1. AOSpine Thoracolumbar Classification system. Available at: https://aospine.aofoundation.org/Structure/education/online-education/classifications/Documents/aos_100x150pCard_ThoracoCS.pdf.  Accessed on December 15, 2017.
  2. Clarke JA, van Tulder MW, Blomberg SE, et al. Traction for low-back pain with or without sciatica. Cochrane Database Syst Rev. 2007;(2):CD003010.
  3. Qaseem A, Wilt TJ, McLean RM, Forciea MA.; Clinical Guidelines Committee of the American College of Physicians. Noninvasive treatments for acute, subacute, and chronic low back pain: a clinical practice guideline from the American College of Physicians. Ann Intern Med. 2017; 166(7):514-530.
Websites for Additional Information
  1.  National Library of Medicine.  Medical Encyclopedia: Scoliosis. Available at: http://www.nlm.nih.gov/medlineplus/ency/article/001241.htm. Accessed on October 31, 2017.
Index

LTX 3000
Patient-operated
Saunders Lumbar Hometrac
Saunders STx®
Scoliosis - Congenital, Neuromuscular, Idiopathic
Spinal Distraction Devices
Thoracic-Lumbo-Sacral Orthoses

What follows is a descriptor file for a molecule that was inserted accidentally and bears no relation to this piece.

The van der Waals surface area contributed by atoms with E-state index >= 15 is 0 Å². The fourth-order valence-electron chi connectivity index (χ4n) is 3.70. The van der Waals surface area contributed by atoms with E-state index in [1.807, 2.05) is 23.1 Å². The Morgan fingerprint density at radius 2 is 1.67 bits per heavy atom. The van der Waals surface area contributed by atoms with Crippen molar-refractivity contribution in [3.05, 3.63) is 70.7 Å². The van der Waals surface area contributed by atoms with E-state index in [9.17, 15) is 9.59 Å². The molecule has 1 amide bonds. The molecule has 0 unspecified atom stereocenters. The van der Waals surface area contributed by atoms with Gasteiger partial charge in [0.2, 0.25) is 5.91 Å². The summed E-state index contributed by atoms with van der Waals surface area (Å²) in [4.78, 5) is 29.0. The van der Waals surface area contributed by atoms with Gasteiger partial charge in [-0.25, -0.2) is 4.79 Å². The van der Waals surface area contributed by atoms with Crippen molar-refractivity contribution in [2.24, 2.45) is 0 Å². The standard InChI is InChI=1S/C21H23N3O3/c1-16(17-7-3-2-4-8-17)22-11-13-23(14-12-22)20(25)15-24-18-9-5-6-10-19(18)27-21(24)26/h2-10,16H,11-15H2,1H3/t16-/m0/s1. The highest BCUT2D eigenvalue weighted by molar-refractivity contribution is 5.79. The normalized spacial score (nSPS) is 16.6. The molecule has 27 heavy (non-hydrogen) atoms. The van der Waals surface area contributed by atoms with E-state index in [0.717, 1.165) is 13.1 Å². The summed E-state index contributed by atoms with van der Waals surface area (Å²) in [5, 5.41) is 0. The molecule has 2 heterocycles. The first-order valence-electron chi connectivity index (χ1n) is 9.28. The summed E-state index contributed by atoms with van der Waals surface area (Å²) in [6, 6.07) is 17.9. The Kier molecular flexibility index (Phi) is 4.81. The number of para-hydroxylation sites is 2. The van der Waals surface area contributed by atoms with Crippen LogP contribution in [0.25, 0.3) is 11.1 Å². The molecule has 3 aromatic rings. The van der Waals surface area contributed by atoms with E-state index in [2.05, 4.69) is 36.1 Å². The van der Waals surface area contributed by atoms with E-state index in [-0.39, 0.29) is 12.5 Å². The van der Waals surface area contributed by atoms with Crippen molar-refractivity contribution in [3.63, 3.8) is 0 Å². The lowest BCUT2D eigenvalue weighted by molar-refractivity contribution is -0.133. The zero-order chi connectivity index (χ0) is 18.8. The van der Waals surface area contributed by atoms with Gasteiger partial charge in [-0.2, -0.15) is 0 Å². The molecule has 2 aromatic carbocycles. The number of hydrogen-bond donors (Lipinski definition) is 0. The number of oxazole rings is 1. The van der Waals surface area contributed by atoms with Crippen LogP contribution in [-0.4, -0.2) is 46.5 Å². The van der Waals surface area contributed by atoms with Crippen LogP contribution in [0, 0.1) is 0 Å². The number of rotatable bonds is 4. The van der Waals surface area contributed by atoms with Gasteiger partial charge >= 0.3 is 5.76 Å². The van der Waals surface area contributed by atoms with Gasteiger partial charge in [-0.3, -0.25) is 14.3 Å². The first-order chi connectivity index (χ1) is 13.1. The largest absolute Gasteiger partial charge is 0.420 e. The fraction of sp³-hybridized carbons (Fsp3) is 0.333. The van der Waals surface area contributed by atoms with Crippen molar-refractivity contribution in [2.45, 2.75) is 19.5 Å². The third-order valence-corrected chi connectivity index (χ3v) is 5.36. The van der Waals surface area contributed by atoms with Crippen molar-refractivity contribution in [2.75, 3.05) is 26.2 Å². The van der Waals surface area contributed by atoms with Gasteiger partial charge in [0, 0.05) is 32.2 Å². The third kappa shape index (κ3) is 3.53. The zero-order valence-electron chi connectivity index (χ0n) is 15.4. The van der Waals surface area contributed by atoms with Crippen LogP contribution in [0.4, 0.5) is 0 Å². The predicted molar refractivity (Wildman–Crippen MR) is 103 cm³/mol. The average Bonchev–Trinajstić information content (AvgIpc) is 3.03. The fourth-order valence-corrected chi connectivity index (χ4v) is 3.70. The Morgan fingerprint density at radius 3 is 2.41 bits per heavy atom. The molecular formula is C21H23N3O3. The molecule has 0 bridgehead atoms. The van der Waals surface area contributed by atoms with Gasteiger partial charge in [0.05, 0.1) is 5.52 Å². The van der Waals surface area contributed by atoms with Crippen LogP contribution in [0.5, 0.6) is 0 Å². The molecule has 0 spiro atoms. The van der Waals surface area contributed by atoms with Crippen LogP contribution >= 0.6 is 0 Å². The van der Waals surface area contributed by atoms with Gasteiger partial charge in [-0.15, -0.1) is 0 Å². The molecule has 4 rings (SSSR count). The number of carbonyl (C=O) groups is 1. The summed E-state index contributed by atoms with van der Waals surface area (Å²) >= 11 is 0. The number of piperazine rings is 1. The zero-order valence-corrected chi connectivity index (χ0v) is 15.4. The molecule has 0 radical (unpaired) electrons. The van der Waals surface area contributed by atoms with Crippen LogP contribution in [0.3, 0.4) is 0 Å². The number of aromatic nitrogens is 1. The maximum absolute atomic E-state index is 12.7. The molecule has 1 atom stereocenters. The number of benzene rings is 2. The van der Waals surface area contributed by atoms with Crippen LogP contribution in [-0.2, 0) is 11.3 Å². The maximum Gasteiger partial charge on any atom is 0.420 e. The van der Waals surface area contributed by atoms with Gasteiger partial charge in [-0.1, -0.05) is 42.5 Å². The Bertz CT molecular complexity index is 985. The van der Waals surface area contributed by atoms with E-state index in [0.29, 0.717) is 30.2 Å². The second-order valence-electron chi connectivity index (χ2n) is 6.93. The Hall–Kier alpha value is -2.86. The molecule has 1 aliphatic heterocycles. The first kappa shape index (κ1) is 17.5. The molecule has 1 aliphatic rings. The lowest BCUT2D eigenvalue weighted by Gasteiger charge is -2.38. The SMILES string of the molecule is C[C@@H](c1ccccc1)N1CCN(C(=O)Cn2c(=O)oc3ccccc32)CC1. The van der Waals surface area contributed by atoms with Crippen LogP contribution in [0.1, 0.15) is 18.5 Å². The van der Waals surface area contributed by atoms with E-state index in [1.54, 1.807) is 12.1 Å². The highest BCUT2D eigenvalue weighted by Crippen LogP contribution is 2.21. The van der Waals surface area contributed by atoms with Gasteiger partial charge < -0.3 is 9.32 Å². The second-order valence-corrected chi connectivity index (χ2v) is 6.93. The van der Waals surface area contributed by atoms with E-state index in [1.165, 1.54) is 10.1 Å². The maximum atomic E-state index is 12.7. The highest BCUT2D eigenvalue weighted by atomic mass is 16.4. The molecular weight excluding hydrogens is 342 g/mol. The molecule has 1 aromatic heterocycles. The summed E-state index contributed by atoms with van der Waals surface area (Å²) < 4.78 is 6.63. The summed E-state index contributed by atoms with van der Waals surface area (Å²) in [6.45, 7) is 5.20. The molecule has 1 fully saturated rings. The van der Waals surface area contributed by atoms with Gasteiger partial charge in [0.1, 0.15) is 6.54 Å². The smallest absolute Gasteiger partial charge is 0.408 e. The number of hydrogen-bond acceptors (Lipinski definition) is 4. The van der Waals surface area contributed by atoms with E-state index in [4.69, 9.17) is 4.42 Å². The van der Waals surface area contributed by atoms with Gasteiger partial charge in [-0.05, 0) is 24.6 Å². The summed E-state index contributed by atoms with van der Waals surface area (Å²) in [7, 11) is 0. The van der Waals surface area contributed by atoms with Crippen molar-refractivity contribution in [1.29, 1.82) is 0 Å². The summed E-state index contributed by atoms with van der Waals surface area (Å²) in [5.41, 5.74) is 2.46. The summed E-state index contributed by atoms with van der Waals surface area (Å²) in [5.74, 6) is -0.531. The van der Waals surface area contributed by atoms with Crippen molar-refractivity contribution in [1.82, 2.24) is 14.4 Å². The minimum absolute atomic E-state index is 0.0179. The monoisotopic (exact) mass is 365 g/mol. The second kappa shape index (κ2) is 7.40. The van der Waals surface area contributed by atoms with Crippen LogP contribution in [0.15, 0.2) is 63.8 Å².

The use of specific product names is illustrative only.  It is not intended to be a recommendation of one product over another, and is not intended to represent a complete listing of all products available. 

Document History

Status

Date

Action

Reviewed

02/27/2018

Medical Policy & Technology Assessment Committee (MPTAC) review. The document header wording updated from “Current Effective Date” to “Publish Date.” Updated Rationale and References sections.

Reviewed

02/02/2017

MPTAC review. 

Reviewed

02/04/2016

MPTAC review. Removed ICD-9 codes from Coding section.

Reviewed

02/05/2015

MPTAC review. Updated Background and Reference sections.

Reviewed

02/13/2014

MPTAC review. Updated References section.

Reviewed

02/14/2013

MPTAC review.

Reviewed

02/16/2012

MPTAC review.

Reviewed

02/17/2011

MPTAC review. Updated title to replace “Patient” with “Self”.

Reviewed

05/13/2010

MPTAC review. Updated References section.

Reviewed

05/21/2009

MPTAC review. Updated Rationale, Background and References sections.

Reviewed

05/15/2008

MPTAC review. Updated References and Index sections.

 

02/21/2008

The phrase "investigational/not medically necessary" was clarified to read "investigational and not medically necessary." This change was approved at the November 29, 2007 MPTAC meeting.

Reviewed

05/17/2007

MPTAC review.

 

11/29/2006

Added Saunders Lumbar Hometrac to index section.

Reviewed

06/08/2006

MPTAC review. References updated.

Revised

07/14/2005

MPTAC review. Revision based on Pre-merger Anthem and Pre-merger WellPoint Harmonization.

Pre-Merger Organizations

Last Review Date

Document Number

Title

Anthem, Inc.

 

04/27/2004

DME.00025

Patient-Operated Spinal Unloading Devices

WellPoint Health Networks, Inc.

09/23/2004

9.07.03

Spinal Unloading Devices for Treatment of Low Back Pain